After spending several cathartic paragraphs excoriating Donald Trump and the Republicans who enabled him, Will gets to the nub of it—his hope that Trump’s defeat will be so all-encompassing, Republicans can blame all of their travails on a single freakish black swan imposter.
[B]y persevering through Nov. 8 he can simplify the GOP’s quadrennial exercise of writing its post-campaign autopsy, which this year can be published Nov. 9 in one sentence: “Perhaps it is imprudent to nominate a venomous charlatan.”
…Trump is the GOP’s chemotherapy, a nauseating but, if carried through to completion, perhaps a curative experience.
Within the span of two sentences, Will has (perhaps unintentionally) cast Trump as both disease and cure, but he can’t be both. If the trauma of enduring the Trump implosion is curative, the question is, What is it curing? Will has no answer other than: The cure is itself.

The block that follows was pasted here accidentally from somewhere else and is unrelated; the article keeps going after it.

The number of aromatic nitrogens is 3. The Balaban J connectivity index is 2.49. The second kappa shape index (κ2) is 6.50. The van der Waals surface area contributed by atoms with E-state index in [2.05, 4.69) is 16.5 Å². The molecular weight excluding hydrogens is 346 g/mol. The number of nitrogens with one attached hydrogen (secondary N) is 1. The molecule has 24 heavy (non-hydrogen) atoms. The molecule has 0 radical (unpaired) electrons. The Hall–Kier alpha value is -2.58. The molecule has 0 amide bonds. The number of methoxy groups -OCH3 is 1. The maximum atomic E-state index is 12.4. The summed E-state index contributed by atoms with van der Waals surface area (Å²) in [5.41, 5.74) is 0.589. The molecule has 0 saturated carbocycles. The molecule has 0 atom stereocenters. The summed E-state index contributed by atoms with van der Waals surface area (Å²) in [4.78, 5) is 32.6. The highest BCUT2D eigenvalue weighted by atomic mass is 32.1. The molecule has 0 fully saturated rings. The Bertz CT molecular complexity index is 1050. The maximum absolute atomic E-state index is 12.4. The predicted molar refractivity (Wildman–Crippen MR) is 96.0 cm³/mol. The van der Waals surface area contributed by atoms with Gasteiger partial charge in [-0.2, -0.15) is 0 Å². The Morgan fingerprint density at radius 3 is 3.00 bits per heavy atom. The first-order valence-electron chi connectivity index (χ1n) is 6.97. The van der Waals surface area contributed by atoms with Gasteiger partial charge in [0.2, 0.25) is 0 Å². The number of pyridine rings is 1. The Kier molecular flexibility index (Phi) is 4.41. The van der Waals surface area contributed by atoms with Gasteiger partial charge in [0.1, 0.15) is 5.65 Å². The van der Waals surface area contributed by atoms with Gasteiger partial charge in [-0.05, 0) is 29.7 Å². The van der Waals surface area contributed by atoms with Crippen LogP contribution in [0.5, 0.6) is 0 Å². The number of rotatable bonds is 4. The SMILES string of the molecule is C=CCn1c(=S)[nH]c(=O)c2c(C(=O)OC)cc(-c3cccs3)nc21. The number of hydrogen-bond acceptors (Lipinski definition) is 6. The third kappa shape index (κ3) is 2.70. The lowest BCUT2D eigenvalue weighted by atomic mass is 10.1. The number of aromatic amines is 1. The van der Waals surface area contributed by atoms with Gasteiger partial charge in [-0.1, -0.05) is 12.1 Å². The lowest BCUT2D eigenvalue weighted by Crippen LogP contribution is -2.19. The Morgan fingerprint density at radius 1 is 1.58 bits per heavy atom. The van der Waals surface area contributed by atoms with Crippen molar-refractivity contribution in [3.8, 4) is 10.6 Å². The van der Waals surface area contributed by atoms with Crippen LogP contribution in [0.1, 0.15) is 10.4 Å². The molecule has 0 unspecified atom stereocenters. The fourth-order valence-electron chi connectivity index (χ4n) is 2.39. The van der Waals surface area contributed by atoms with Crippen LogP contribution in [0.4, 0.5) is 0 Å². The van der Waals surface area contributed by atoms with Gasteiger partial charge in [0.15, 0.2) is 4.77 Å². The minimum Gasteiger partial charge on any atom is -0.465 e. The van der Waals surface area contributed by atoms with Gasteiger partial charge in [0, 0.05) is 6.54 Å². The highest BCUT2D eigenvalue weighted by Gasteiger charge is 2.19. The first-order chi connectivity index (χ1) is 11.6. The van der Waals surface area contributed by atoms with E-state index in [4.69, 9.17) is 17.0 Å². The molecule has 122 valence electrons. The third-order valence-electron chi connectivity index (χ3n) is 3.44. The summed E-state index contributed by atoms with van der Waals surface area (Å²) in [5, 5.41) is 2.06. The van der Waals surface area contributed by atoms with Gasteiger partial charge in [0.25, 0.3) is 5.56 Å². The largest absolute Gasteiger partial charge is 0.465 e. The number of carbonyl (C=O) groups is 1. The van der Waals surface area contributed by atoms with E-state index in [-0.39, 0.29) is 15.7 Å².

He arrives at this circular reasoning because he finds little fault in the way Republicans conducted themselves during the eight or 50 years they spent inching toward a Trumpian reckoning. That’s why he thinks the 2016 post-mortem should blame the GOP’s defeat on the singular error of nominating Trump.
A better medical metaphor for Trump is neither disease nor cure, but late-stage symptom. Will could write a more enlightening column if he grappled with how his former party acquired the illness and why they didn’t intervene against it before it became fatal. But first he’d have to accept that the good old days aren’t coming back.